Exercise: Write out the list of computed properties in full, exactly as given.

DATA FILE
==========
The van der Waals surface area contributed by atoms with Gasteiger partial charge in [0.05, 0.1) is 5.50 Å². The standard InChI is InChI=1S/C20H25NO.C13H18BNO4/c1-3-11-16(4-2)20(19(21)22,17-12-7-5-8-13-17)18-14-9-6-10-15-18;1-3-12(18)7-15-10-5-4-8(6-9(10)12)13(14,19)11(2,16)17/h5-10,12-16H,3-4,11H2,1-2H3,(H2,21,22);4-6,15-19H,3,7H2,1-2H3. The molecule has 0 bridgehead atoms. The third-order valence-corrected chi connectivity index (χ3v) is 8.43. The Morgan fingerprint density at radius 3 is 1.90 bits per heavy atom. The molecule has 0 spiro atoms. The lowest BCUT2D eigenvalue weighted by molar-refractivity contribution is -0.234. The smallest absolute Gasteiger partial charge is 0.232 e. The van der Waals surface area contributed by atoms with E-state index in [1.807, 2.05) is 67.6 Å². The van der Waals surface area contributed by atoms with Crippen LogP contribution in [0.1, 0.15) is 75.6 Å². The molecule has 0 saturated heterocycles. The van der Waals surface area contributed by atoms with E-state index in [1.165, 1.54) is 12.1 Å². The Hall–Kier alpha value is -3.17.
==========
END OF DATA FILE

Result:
The van der Waals surface area contributed by atoms with Gasteiger partial charge in [0.05, 0.1) is 5.50 Å². The standard InChI is InChI=1S/C20H25NO.C13H18BNO4/c1-3-11-16(4-2)20(19(21)22,17-12-7-5-8-13-17)18-14-9-6-10-15-18;1-3-12(18)7-15-10-5-4-8(6-9(10)12)13(14,19)11(2,16)17/h5-10,12-16H,3-4,11H2,1-2H3,(H2,21,22);4-6,15-19H,3,7H2,1-2H3. The molecule has 0 bridgehead atoms. The third-order valence-corrected chi connectivity index (χ3v) is 8.43. The Morgan fingerprint density at radius 3 is 1.90 bits per heavy atom. The molecule has 0 spiro atoms. The lowest BCUT2D eigenvalue weighted by molar-refractivity contribution is -0.234. The smallest absolute Gasteiger partial charge is 0.232 e. The van der Waals surface area contributed by atoms with E-state index in [1.807, 2.05) is 67.6 Å². The van der Waals surface area contributed by atoms with Crippen LogP contribution in [0.1, 0.15) is 75.6 Å². The molecule has 0 saturated heterocycles. The van der Waals surface area contributed by atoms with E-state index in [1.165, 1.54) is 12.1 Å². The Hall–Kier alpha value is -3.17.